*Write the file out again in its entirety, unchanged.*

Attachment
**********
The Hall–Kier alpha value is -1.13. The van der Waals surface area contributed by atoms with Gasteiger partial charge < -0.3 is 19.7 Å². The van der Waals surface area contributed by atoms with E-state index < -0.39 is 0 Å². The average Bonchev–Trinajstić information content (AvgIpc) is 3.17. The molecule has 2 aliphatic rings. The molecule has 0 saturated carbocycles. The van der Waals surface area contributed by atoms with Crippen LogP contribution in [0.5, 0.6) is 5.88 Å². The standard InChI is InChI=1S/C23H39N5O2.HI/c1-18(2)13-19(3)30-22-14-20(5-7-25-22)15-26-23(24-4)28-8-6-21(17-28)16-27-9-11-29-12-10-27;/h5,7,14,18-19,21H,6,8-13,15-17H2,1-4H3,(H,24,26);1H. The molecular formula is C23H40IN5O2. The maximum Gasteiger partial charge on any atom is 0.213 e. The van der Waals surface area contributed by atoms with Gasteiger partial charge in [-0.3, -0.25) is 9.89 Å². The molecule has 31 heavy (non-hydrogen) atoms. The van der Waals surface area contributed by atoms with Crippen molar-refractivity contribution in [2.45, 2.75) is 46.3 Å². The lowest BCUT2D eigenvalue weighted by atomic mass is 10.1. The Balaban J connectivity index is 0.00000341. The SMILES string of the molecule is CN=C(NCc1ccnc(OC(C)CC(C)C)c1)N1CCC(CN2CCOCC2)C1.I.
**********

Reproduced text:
The Hall–Kier alpha value is -1.13. The van der Waals surface area contributed by atoms with Gasteiger partial charge < -0.3 is 19.7 Å². The van der Waals surface area contributed by atoms with E-state index < -0.39 is 0 Å². The average Bonchev–Trinajstić information content (AvgIpc) is 3.17. The molecule has 2 aliphatic rings. The molecule has 0 saturated carbocycles. The van der Waals surface area contributed by atoms with Crippen LogP contribution in [0.5, 0.6) is 5.88 Å². The standard InChI is InChI=1S/C23H39N5O2.HI/c1-18(2)13-19(3)30-22-14-20(5-7-25-22)15-26-23(24-4)28-8-6-21(17-28)16-27-9-11-29-12-10-27;/h5,7,14,18-19,21H,6,8-13,15-17H2,1-4H3,(H,24,26);1H. The molecular formula is C23H40IN5O2. The maximum Gasteiger partial charge on any atom is 0.213 e. The van der Waals surface area contributed by atoms with Gasteiger partial charge in [-0.3, -0.25) is 9.89 Å². The molecule has 31 heavy (non-hydrogen) atoms. The van der Waals surface area contributed by atoms with Crippen molar-refractivity contribution in [2.45, 2.75) is 46.3 Å². The lowest BCUT2D eigenvalue weighted by atomic mass is 10.1. The Balaban J connectivity index is 0.00000341. The SMILES string of the molecule is CN=C(NCc1ccnc(OC(C)CC(C)C)c1)N1CCC(CN2CCOCC2)C1.I.